39. Freaking them Out
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Titus used the ensuing pause to look around. With the help of his auto senses, he soon found the lead he had hoped for.
“Aegis Two, come in!”, he voxed.
“We read”, Tiberius answered him.
“On the roof of your building is a human, flanked by at least two mutants. I want that one alive!”
“Understood”, Tiberius confirmed.
It was after this exchange that Titus became aware of Vox behind the opposite pier. He still held his sword.
Titus remembered all too well what power the thing had and usually Vox put it away with his last strike. That he should have gone against this reflex, was troubling.
On top of this, new enemies closed in on them, marking their arrival by blind fire against their cover.
Titus decided that they were the lesser evil right now. Over a quickly opened private channel he ordered: “Vox, put your sword away!”
In the lack of reaction he saw that he had been right. For a moment it seemed that Vox would spring out to engage the new targets and Titus repeated his order: “Vox, get a grip on yourself and put the sword away!”
Uncertain heartbeats under the sound of gunfire passed.
Finally, with exaggerated care, Vox sheathed the sword and leaned against the mighty pillar in his back.
Titus would have liked to make sure that he had caught himself but the dense cluster of mutated cultists was about to swarm around their cover. He needed to deal with them first.
Deciding that this was worth two of his grenades, Titus was pleased to find that the enemies had not gained in courage. The explosives did enough damage to send this group running as well.
Only one maddened mutant sprang and met Titus’ chainsword coming the other way.
Having regained cover, the Ultramarine lost no further time. He put the chainsword away and, for the first time since he had met him, made ready to lift his bolter against the friend.
“Remove your helmet, little brother!”, he demanded calmly. “I want to see your face.”
Vox obeyed without a word. Even from here, the strain in his features was visible. His intense gaze lost itself in the distance but as if the removal of the helmet re-established his connection to the world, he seemed to get a grip on himself.
“Can you go on?”, Titus asked him, still using their closed, personal channel. He did not want to worry the others just yet.
“Yes”, Vox answered on the same line, his transmission sounding different now that he was sending without his helmet. “Thanks for looking out for me”, he said quietly and fiddled his microbead into his ear. “It… got a bit loud with the warp so close.”
“Leave the helmet off”, Titus decided. This would eliminate the possibility for silent communication but he was ready to exchange this for a heads-up if Vox went crazy. The tactical part of his mind supplied that it would be easier to bring him down too. As if ashamed of this thought, Titus vowed that he would not let it come this far.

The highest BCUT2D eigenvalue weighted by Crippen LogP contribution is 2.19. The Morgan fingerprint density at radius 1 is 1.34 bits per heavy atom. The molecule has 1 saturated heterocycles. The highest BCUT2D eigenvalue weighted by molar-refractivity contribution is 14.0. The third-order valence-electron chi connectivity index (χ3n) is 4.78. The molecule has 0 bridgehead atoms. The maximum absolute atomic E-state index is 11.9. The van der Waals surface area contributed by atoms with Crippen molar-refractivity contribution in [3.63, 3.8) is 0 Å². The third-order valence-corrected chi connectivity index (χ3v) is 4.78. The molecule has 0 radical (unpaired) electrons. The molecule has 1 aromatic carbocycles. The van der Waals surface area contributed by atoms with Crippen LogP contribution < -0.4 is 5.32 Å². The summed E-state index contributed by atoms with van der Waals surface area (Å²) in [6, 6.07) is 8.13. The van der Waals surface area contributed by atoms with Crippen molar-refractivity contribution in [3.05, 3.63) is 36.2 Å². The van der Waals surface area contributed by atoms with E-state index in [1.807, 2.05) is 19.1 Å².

It now occurred to him that Vox looked tired. This had only gone unnoticed because Dankwart had looked worse. It could only be hoped that this would turn out an excusable lapse.
“Just to be sure”, he inquired. “We are not in one of these self-fulfilling prophecies, are we? It is not you, who will rip open a stable warp gate of planet-sized proportions?”
“I’m quite sure”, Vox said and had to grin.
Titus relaxed and checked on the situation down the street. There were a lot of humans being thrown from the building the Space Wolves had disappeared into. Apart from this, it was quiet. The hostile group had fled.
“Titus, come in!”, Tiberius could be heard over vox.
“We have the human you wanted.”
“Well done. Bring him along. See that he doesn’t kill himself. Aegis, regroup on the bridge down the street! Titus out.”
It took a while until all of them had reached their rendezvous point. Hyron and Vyron scuttled up to them through the massacre of Titus’ grenades. Happy after a battle well fought, they kicked body parts aside and made inappropriate comments. Both of them had their helmets clipped to their belts but Titus let it slip. It would make Vox a little less conspicuous.
Tiberius and Dankwart met a last pocket of resistance on their way. They took their time to deal with it to ensure the survival of their captive.
When they were reunited, Titus led them down the street at an accelerated speed. After a few random turns in the maze, he chose a building that looked abandoned.
Having reached a suitable room, Vox and Dankwart retreated to the only door to guard it. The sanguine blooded said nothing, only watched while Ultramarines and Space Wolves moved about.
As soon as they had entered, the atmosphere in the room went tense. Maybe, it was because of the confined space. Maybe, because they all felt pressed for time. In any case, Titus got the distinct impression that his brothers were a lot more restive than they had been outside.
Tiberius, who was carrying their capture in his third arm, held the man up for inspection. He was alive, conscious and met the gaze of Titus’ helmet with a slightly disconcerting smile on his features.